Top Attractions in Key West

Come to partake in the rowdy sunset celebrations, but don’t limit yourself to a Margaritaville experience of Key West—its impressive literary legacy, the shipwrecks and lighthouses and trappings of its maritime history, and those blue waters demand your attention.

1316 Duval St, Key West, FL 33040, USA
The Key West Butterfly and Nature Conservatory is a hidden gem among the bars and bustle in Key West. The small glass-enclosed habitat is fluttering with more than 50 species of butterflies, as well as colorful birds and a large tortoise. Different species of butterflies are active at different times of the day: In the mornings, some types bask in the sun and feed on the flowers and fruits; as the sun goes down, the largest butterflies on-site, the owl butterflies, become most active. Within the 5,000-square-foot conservatory, there are fountains, ponds, flowers, plants, and trees. But the best part of a visit to this tiny wonderland is interacting with the butterflies. If you put out your hand, they’ll land right on your palm. The site includes a learning center and a gallery.
938 Whitehead St, Key West, FL 33040, USA
The U.S. Navy opened the Key West lighthouse in 1848 to help commercial and military vessels navigate the coral reefs around the harbor. After decommissioning, the lighthouse and the house in which its keeper lived were converted into a museum. Visitors can walk the narrow, winding steps up to the open-air observatory on top. A small museum in the former keeper’s quarters shares general lighthouse history and lore, has a display of lenses and artifacts, and offers a chance to see how the keepers and their families lived.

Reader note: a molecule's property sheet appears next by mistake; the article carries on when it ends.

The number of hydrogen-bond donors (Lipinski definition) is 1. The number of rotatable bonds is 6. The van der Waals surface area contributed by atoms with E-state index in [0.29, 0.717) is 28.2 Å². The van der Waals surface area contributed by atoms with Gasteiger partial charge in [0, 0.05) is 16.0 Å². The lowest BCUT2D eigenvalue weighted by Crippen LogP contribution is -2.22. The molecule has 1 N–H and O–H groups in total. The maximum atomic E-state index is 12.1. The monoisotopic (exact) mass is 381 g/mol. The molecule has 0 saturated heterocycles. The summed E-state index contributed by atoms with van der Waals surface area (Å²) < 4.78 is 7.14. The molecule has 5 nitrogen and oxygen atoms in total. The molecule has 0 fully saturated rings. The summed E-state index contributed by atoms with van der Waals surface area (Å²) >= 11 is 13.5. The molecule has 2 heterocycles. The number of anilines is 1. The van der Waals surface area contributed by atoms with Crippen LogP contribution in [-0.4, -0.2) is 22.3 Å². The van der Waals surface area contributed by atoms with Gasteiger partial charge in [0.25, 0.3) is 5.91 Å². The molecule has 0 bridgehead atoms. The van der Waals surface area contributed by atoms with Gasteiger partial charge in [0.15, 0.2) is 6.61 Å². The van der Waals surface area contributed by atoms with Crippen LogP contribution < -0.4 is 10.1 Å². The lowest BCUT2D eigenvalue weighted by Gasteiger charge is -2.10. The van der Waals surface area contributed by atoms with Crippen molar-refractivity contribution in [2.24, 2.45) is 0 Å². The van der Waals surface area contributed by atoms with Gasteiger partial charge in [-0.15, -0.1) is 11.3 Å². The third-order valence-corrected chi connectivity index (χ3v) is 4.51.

Florida, USA
Set 110 kilometers (70 miles) south of Key West is a group of seven uninhabited islands known as the Dry Tortugas, which makes for one of the area’s top day trips. It is one of 11 national parks in Florida. Once there you can explore the historic Fort Jefferson, an enormous military facility that was under construction for 30 years (1846–1875) but never completed. The isles are surrounded by coral reefs with great snorkeling in the crystal clear blue waters, and you can also see birdlife galore. Most visitors arrive by ferry, which takes about three hours each way and includes a four-hour stay on the islands, but you can also charter a seaplane for a hefty price.
601 Howard England Way
Yes, there is a fort here—a National Historic Landmark built in the mid-1800s to protect the country’s southernmost coastline—but locals know it for its excellent beach. A nice sandy expanse is a rarity in the Florida Keys—they’re surrounded by coral reefs, which make for primo fishing and diving but block the waves that are needed to produce a proper beach. But here, sand is trucked in to create a close facsimile—plus the water is wonderfully clear and calm, and there’s great snorkeling thanks to an offshore reef.
1 Whitehead St, Key West, FL 33040, USA
The Key West Shipwreck Museum transports visitors back to 1856, when the young city’s port had more than 100 ships passing through daily. Because of the coral reefs, shipwrecks were common at the time and salvage became a thriving business. At the museum, visitors will meet an actor portraying Asa Tift, an actual Key West citizen whose family made a good living salvaging, or saving, crew, passengers, and cargo from ships that were wrecked on the reefs. He’ll tell the stories of the many wrecks and recoveries of Tift’s time. The museum’s immersive experience includes films and historic artifacts, including the wreckage of the Isaac Allerton, which sank off the coast in 1895.